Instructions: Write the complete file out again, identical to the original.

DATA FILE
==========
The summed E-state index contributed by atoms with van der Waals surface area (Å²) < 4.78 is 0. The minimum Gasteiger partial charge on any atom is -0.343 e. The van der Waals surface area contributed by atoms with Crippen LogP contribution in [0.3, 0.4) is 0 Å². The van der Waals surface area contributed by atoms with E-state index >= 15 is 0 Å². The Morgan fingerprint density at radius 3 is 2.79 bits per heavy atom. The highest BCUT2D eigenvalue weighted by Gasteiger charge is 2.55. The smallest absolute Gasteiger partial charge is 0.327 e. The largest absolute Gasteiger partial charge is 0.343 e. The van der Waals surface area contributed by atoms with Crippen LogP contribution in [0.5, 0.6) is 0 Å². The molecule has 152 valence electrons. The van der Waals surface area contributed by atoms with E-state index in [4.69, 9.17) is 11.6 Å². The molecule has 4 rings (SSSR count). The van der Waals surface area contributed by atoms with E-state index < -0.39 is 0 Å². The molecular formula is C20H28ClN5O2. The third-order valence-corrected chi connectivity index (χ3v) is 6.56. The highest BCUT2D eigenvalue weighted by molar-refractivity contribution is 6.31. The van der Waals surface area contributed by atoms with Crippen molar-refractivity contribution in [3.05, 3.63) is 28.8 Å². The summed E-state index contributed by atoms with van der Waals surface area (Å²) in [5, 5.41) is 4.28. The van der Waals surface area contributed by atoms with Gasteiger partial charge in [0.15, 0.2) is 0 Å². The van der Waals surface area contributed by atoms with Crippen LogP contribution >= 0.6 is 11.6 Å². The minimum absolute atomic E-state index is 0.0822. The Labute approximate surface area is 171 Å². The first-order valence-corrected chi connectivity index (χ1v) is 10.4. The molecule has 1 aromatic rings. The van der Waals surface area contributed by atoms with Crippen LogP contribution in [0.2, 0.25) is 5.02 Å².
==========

The summed E-state index contributed by atoms with van der Waals surface area (Å²) < 4.78 is 0. The minimum Gasteiger partial charge on any atom is -0.343 e. The van der Waals surface area contributed by atoms with Crippen LogP contribution in [0.3, 0.4) is 0 Å². The van der Waals surface area contributed by atoms with E-state index >= 15 is 0 Å². The Morgan fingerprint density at radius 3 is 2.79 bits per heavy atom. The highest BCUT2D eigenvalue weighted by Gasteiger charge is 2.55. The smallest absolute Gasteiger partial charge is 0.327 e. The largest absolute Gasteiger partial charge is 0.343 e. The van der Waals surface area contributed by atoms with Crippen LogP contribution in [0.5, 0.6) is 0 Å². The molecule has 152 valence electrons. The van der Waals surface area contributed by atoms with E-state index in [4.69, 9.17) is 11.6 Å². The molecule has 4 rings (SSSR count). The van der Waals surface area contributed by atoms with E-state index < -0.39 is 0 Å². The molecular formula is C20H28ClN5O2. The third-order valence-corrected chi connectivity index (χ3v) is 6.56. The highest BCUT2D eigenvalue weighted by molar-refractivity contribution is 6.31. The van der Waals surface area contributed by atoms with Crippen molar-refractivity contribution in [3.05, 3.63) is 28.8 Å². The summed E-state index contributed by atoms with van der Waals surface area (Å²) in [5, 5.41) is 4.28. The van der Waals surface area contributed by atoms with Gasteiger partial charge in [0.15, 0.2) is 0 Å². The van der Waals surface area contributed by atoms with Crippen LogP contribution >= 0.6 is 11.6 Å². The minimum absolute atomic E-state index is 0.0822. The Labute approximate surface area is 171 Å². The first-order valence-corrected chi connectivity index (χ1v) is 10.4. The molecule has 1 aromatic rings. The van der Waals surface area contributed by atoms with Crippen LogP contribution in [0.2, 0.25) is 5.02 Å².